Regular players will be happy to know that the designers have eschewed the temptation of tampering with the basic system; those of you competent with its predecessor, Shiloh, will have no trouble tackling Antietam. Unfortunately, the same also extends to the computer AI; while some improvements have been made, the computer opponent still comes up with some incredibly quirky and erratic maneuvers from time to time. The inclusion of head-to-head play via modem, email or hot-seat partially lifts the burden of guilt from TalonSoft's shoulders, but they still lose a half star for this faux pas and several other inconsistencies. Luckily, this is the only true negative I could come up with after some pretty intense gaming.
The game looks and sounds just as impressive as its predecessors do. The BattleviewTM map provides the player with one of the best isometric renditions of a battlefield ever seen in a PC game, and the period music, sound effects and multimedia re-enactments all add to the feeling that you're truly there. I do suggest you turn off the multimedia clips after the first few turns, though; they lengthen the turn resolution process considerably and, like Gilligan's Island re-runs, tend to become rather monotonous and repetitive.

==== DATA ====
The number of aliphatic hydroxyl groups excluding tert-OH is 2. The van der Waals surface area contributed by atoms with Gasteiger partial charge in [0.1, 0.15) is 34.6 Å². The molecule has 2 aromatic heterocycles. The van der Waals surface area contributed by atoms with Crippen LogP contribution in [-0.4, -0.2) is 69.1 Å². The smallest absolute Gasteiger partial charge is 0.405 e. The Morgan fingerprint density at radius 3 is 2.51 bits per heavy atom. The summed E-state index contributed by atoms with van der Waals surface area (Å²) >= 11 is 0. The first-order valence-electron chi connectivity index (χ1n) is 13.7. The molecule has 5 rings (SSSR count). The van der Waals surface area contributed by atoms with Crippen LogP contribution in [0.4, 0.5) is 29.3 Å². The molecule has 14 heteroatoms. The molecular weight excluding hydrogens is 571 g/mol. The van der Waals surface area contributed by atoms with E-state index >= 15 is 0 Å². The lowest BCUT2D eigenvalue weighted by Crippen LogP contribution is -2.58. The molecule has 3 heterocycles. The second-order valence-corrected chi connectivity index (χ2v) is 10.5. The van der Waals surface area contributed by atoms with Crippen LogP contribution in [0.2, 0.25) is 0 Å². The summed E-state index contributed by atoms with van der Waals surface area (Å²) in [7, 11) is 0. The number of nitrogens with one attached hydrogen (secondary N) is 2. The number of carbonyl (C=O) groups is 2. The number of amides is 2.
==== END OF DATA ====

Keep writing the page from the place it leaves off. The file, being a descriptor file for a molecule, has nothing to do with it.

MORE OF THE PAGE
As an avid student of this battle, what really impresses me with this system is the accuracy with which it simulates this engagement and ACW conflict in general. Read the extensive bibliography provided (if you're so inclined) and compare the eye-witness accounts, after-action reports and historical analyses with the inherent gameplay and you'll find this game simulates most of these observations with uncanny exactitude. The ranged fire and melee rules carry enough chrome to display the strengths and weaknesses of each weapon type and simulate the deadliness of melees to a vicious degree (most melees consisted of volley fire between opposing lines at point-blank range-30 yards or less!-rather than the implied hand-to-hand combat, with the side that broke first becoming the loser!). The fatigue and disruption rules handle the ebb and flow of battle neatly; disruption limits the number of times your units can melee the opposition, while overly fatigued units will suffer a marked reduction in their ranged combat strength. Try to hang on too long and you'll watch most of your line "skedaddling" to the rear quicker than you can say "Here come the rebs!"